Medicare provides health benefits to nearly 42 million elderly
and disabled Americans.
Most (88%) have their health bills
paid by the traditional fee-for-service (FFS) program, while
12% are covered by private health plans, primarily HMOs.
HMOs have been an option under Medicare since the 1970s.
The Balanced Budget Act (BBA) of 1997 expanded the
role of private plans under “Medicare+Choice” to include
preferred provider organizations (PPOs), provider-sponsored
organizations (PSOs), private fee-for-service (PFFS) plans,
and medical savings accounts (MSAs) coupled with high-
deductible insurance plans.
Private plan options have
been offered primarily at the county level.
Prescription Drug, Improvement, and Modernization Act of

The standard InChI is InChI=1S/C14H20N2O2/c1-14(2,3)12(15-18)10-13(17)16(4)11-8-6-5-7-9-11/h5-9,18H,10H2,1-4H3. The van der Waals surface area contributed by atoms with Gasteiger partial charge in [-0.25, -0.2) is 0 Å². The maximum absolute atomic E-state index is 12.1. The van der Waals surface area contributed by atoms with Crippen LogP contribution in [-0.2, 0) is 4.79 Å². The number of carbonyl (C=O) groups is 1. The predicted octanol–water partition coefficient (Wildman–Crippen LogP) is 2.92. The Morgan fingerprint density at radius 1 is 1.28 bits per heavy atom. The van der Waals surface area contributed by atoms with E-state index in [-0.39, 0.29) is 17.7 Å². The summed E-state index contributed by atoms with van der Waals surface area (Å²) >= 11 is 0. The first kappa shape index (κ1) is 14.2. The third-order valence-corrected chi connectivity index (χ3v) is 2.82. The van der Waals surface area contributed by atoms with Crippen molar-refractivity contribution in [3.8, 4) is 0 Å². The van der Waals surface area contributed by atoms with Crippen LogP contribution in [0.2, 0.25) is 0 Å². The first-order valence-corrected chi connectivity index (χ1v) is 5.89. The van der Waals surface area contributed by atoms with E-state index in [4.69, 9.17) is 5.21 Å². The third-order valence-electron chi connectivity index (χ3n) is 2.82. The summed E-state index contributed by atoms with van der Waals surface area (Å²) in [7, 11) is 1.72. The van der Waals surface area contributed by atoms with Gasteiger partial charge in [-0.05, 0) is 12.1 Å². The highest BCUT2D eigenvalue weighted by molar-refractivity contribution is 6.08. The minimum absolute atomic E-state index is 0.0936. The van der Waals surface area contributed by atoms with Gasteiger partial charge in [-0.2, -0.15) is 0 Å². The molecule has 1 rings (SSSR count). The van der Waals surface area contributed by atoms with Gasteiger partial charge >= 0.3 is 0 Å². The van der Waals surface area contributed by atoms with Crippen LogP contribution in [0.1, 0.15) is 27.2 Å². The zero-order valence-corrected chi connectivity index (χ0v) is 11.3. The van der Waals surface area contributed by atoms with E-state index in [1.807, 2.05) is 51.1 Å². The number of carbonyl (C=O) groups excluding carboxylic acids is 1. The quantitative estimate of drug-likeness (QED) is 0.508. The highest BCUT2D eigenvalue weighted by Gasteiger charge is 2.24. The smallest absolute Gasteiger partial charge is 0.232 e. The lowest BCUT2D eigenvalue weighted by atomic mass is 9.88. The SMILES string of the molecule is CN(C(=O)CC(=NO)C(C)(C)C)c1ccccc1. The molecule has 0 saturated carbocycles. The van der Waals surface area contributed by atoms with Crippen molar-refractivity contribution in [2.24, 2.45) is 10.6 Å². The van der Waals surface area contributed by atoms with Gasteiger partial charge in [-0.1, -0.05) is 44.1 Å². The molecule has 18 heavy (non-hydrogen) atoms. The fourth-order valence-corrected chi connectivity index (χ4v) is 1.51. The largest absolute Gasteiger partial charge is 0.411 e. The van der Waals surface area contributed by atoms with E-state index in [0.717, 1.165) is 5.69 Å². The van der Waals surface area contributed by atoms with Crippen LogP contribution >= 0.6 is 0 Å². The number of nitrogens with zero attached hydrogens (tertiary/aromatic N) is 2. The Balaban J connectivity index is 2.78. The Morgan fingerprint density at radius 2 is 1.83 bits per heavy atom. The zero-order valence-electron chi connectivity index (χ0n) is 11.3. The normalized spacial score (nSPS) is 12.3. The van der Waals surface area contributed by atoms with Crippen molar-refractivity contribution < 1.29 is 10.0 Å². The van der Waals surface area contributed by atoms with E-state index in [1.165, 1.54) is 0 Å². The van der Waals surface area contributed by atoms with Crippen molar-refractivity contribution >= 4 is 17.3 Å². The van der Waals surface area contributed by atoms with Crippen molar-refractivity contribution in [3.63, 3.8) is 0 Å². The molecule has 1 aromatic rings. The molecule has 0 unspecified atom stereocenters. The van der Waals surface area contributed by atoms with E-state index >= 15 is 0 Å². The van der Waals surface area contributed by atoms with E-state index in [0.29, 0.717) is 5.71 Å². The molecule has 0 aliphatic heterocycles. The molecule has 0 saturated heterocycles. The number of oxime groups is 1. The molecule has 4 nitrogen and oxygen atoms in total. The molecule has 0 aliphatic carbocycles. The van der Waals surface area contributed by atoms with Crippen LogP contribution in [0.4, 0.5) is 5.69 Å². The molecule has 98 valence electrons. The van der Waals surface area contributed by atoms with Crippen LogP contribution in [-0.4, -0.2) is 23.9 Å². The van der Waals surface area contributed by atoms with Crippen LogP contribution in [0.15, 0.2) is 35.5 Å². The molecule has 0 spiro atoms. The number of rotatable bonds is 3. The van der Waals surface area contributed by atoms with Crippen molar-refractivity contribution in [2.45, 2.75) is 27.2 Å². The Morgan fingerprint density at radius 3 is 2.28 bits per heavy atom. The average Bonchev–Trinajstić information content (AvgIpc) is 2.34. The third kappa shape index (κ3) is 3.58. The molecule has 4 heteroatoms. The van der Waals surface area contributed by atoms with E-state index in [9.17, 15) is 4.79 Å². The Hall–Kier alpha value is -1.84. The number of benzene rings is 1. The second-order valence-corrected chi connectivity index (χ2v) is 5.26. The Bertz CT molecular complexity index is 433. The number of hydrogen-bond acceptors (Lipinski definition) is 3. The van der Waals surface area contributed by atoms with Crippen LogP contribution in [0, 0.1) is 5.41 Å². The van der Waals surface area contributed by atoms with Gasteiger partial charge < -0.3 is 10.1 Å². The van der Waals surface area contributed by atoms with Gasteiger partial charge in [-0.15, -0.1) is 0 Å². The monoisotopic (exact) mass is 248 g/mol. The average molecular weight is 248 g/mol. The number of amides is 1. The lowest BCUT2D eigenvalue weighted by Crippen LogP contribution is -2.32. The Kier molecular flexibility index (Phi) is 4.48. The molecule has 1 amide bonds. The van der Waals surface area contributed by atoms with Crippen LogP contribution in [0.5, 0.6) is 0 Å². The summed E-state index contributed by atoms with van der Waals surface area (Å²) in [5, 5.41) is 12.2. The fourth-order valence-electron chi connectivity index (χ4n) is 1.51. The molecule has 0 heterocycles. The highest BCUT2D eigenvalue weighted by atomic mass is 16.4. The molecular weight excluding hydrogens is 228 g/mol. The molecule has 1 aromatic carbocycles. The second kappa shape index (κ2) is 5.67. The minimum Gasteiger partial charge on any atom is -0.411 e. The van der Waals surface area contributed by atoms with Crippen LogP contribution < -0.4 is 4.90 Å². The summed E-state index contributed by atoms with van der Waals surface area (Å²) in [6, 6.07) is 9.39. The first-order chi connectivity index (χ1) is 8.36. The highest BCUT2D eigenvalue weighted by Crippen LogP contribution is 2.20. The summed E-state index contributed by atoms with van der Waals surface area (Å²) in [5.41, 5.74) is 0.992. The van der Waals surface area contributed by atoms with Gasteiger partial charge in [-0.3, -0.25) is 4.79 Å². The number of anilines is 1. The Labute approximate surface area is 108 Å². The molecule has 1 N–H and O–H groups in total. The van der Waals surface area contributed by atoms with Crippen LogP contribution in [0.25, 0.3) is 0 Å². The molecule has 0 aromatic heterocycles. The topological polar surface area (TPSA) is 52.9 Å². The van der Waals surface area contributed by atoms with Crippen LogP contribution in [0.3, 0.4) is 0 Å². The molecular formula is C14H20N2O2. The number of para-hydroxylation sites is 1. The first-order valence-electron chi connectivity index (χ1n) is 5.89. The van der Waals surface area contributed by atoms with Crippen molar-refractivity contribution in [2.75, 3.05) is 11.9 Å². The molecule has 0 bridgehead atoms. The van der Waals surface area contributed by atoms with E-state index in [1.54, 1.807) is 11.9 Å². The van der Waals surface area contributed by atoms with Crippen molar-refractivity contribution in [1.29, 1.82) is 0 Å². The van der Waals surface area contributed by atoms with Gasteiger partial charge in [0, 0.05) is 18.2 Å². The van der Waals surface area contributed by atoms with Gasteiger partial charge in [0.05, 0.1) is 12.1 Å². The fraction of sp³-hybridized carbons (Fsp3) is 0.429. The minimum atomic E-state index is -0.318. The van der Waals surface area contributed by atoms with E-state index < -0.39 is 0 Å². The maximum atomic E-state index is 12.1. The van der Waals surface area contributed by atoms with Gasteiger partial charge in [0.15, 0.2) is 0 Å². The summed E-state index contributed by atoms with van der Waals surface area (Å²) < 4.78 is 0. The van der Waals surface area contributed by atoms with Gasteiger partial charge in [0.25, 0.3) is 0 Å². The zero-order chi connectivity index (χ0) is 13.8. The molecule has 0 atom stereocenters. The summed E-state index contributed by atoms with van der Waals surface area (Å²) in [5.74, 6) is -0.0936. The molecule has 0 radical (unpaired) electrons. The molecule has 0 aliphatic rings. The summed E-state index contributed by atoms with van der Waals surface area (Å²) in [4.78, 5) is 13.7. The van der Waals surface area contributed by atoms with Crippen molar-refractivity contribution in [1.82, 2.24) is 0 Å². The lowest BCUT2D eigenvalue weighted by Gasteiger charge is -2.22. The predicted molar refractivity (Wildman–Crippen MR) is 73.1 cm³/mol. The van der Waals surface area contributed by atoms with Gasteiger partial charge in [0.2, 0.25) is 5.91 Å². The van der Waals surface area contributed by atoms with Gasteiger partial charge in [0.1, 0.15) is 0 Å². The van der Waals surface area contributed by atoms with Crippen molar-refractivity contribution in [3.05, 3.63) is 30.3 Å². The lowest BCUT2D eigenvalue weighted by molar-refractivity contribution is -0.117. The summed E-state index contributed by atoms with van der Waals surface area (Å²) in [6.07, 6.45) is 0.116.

2003 (MMA) renamed the program “Medicare Advantage”
(MA), created new regional PPOs, “special needs plans” for
dual eligibles, the institutionalized, or those with severe and
disabling conditions, and new private drug plans that will go
into effect January 2006.
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Plan participation and enrollment have fluctuated over the
After a period of rapid growth from 1992–1998,
the number of plans declined by half.
In July 2005, there
were 247 plans (mostly HMOs) with 4.9 million enrollees
(12% of the Medicare population), down from a high of 6.3
million (16%) in 2000.
In 2004, over three-fourths of beneficiaries had access to
a private Medicare plan including PFFS plans; 62% had
access to a Medicare HMO, PPO, or POS plan, down from
71% in 1999.
By 2013, the Administration estimates 30%
of Medicare beneficiaries will enroll in Medicare Advantage
plans, while CBO projects an enrollment rate of 16%.